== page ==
There have been “prominent distortions” in the media coverage of the content of the leaked Palestine Papers, according to research by advocacy group Bicom.
The documents have sent shockwaves around the world since they were first released last week by Al-Jazeera and the Guardian newspaper.
But ‘The Palestine Papers: Analysis or Agenda?,’ produced with input from Palestinian and Israeli experts, shows that in places the facts of the documents “differ starkly from claims made about them”.
The report highlights key inconsistencies, including that the papers were “misquoted” to suggest the Palestinians were willing to accept a cap of 10,000 refugees.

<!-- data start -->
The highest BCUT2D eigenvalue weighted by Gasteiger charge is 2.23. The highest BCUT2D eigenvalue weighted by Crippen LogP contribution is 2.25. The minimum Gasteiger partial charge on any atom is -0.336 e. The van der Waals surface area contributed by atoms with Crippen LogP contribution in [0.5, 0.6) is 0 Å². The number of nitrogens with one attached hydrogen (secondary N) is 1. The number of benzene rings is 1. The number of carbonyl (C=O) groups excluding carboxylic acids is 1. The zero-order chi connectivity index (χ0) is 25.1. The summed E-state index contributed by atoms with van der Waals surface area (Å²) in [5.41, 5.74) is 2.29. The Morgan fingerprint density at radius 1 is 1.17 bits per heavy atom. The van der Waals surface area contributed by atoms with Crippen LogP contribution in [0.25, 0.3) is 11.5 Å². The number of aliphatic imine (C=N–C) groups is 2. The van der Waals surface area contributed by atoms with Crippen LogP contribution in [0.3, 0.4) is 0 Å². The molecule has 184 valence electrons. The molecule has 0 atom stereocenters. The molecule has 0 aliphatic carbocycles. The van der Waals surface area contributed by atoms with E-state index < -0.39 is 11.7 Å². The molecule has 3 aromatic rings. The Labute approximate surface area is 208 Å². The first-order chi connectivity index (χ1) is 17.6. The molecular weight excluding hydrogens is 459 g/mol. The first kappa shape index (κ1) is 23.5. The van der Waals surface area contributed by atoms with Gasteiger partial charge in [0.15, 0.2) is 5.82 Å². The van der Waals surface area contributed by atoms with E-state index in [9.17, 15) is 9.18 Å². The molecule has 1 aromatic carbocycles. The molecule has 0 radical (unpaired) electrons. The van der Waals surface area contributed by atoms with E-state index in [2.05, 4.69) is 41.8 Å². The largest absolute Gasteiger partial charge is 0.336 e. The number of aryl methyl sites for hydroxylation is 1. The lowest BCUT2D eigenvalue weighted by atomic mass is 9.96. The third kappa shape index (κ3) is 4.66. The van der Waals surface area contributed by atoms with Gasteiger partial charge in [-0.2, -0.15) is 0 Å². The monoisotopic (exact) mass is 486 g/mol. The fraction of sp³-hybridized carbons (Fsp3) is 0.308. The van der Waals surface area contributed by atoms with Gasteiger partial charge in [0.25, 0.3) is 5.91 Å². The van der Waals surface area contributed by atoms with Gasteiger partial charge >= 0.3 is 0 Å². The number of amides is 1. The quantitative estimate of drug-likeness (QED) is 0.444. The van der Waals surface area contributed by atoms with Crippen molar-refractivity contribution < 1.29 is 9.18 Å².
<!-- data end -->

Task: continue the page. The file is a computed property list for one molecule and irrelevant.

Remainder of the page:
But the Bicom researchers said they found evidence of “the Palestinians demanding an initial number of 150,000”.
Bicom also stressed that rather than, as claimed by the Guardian and Al-Jazeera, the Palestinians conceding on recognising Israel as a Jewish state, the papers actually pointed to “a hardening of the Palestinian position on this issue”.
The report also criticised the Guardian for “focusing their attention selectively, in particular by failing to give sufficient weight to the Olmert proposal of August 2008” and for presenting the content of old Middle East negotiations as new.
Bicom said: “We have looked at some of their most prominent distortions, revealing the extent to which both Al Jazeera and the Guardian have pursued an aggressive line in interpreting the documents, casting both Palestinian and Israeli negotiators in a negative light.”